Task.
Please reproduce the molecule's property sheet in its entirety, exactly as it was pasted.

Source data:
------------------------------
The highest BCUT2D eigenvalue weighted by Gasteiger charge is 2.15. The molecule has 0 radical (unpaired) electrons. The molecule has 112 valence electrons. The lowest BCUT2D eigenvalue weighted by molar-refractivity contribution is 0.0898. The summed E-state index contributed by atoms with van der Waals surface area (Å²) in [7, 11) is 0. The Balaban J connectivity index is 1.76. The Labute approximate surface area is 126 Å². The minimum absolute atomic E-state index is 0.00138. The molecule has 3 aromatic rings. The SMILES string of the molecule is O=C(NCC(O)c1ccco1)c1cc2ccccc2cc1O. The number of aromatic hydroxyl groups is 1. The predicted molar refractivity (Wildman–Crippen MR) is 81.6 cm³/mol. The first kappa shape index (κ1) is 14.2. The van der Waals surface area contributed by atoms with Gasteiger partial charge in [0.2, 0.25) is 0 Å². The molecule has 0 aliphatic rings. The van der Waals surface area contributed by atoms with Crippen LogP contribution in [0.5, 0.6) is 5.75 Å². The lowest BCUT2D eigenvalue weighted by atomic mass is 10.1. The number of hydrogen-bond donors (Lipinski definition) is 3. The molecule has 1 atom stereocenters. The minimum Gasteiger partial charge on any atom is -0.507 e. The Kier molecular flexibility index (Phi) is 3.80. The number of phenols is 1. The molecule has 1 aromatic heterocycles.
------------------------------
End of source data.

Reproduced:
The highest BCUT2D eigenvalue weighted by Gasteiger charge is 2.15. The molecule has 0 radical (unpaired) electrons. The molecule has 112 valence electrons. The lowest BCUT2D eigenvalue weighted by molar-refractivity contribution is 0.0898. The summed E-state index contributed by atoms with van der Waals surface area (Å²) in [7, 11) is 0. The Balaban J connectivity index is 1.76. The Labute approximate surface area is 126 Å². The minimum absolute atomic E-state index is 0.00138. The molecule has 3 aromatic rings. The SMILES string of the molecule is O=C(NCC(O)c1ccco1)c1cc2ccccc2cc1O. The number of aromatic hydroxyl groups is 1. The predicted molar refractivity (Wildman–Crippen MR) is 81.6 cm³/mol. The first kappa shape index (κ1) is 14.2. The van der Waals surface area contributed by atoms with Gasteiger partial charge in [0.2, 0.25) is 0 Å². The molecule has 0 aliphatic rings. The van der Waals surface area contributed by atoms with Crippen LogP contribution in [0.5, 0.6) is 5.75 Å². The lowest BCUT2D eigenvalue weighted by atomic mass is 10.1. The number of hydrogen-bond donors (Lipinski definition) is 3. The molecule has 1 atom stereocenters. The minimum Gasteiger partial charge on any atom is -0.507 e. The Kier molecular flexibility index (Phi) is 3.80. The number of phenols is 1. The molecule has 1 aromatic heterocycles.